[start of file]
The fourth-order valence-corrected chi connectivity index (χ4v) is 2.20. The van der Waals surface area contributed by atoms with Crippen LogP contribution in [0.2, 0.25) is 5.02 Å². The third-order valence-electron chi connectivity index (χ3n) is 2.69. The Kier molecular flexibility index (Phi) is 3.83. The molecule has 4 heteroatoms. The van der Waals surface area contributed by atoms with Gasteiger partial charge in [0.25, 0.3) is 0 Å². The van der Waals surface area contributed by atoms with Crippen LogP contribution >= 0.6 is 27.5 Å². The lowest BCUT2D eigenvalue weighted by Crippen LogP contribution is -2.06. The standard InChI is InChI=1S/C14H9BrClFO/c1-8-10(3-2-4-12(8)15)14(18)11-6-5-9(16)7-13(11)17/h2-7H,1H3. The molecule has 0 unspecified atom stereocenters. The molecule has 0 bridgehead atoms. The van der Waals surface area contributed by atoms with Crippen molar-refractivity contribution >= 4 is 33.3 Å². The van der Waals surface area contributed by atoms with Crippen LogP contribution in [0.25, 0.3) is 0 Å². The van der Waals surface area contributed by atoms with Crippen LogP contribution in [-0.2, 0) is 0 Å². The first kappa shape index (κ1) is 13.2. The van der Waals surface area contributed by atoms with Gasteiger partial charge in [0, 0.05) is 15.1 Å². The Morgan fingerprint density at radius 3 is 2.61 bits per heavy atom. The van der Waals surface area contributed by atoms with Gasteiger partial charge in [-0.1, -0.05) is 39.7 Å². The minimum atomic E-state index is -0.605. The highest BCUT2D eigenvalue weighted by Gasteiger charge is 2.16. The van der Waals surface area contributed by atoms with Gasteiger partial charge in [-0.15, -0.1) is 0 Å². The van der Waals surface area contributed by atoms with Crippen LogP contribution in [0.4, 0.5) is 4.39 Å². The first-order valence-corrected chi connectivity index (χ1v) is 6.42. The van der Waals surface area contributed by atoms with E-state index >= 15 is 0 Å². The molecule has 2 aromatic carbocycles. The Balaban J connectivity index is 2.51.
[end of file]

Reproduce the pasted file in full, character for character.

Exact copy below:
The fourth-order valence-corrected chi connectivity index (χ4v) is 2.20. The van der Waals surface area contributed by atoms with Crippen LogP contribution in [0.2, 0.25) is 5.02 Å². The third-order valence-electron chi connectivity index (χ3n) is 2.69. The Kier molecular flexibility index (Phi) is 3.83. The molecule has 4 heteroatoms. The van der Waals surface area contributed by atoms with Gasteiger partial charge in [0.25, 0.3) is 0 Å². The van der Waals surface area contributed by atoms with Crippen LogP contribution >= 0.6 is 27.5 Å². The lowest BCUT2D eigenvalue weighted by Crippen LogP contribution is -2.06. The standard InChI is InChI=1S/C14H9BrClFO/c1-8-10(3-2-4-12(8)15)14(18)11-6-5-9(16)7-13(11)17/h2-7H,1H3. The molecule has 0 unspecified atom stereocenters. The molecule has 0 bridgehead atoms. The van der Waals surface area contributed by atoms with Crippen molar-refractivity contribution >= 4 is 33.3 Å². The van der Waals surface area contributed by atoms with Crippen LogP contribution in [0.25, 0.3) is 0 Å². The van der Waals surface area contributed by atoms with Crippen LogP contribution in [-0.2, 0) is 0 Å². The first kappa shape index (κ1) is 13.2. The van der Waals surface area contributed by atoms with Gasteiger partial charge in [0, 0.05) is 15.1 Å². The Morgan fingerprint density at radius 3 is 2.61 bits per heavy atom. The van der Waals surface area contributed by atoms with Gasteiger partial charge in [-0.1, -0.05) is 39.7 Å². The minimum atomic E-state index is -0.605. The highest BCUT2D eigenvalue weighted by Gasteiger charge is 2.16. The van der Waals surface area contributed by atoms with Gasteiger partial charge in [-0.15, -0.1) is 0 Å². The van der Waals surface area contributed by atoms with Crippen LogP contribution in [0.4, 0.5) is 4.39 Å². The first-order valence-corrected chi connectivity index (χ1v) is 6.42. The van der Waals surface area contributed by atoms with E-state index >= 15 is 0 Å². The molecule has 2 aromatic carbocycles. The Balaban J connectivity index is 2.51.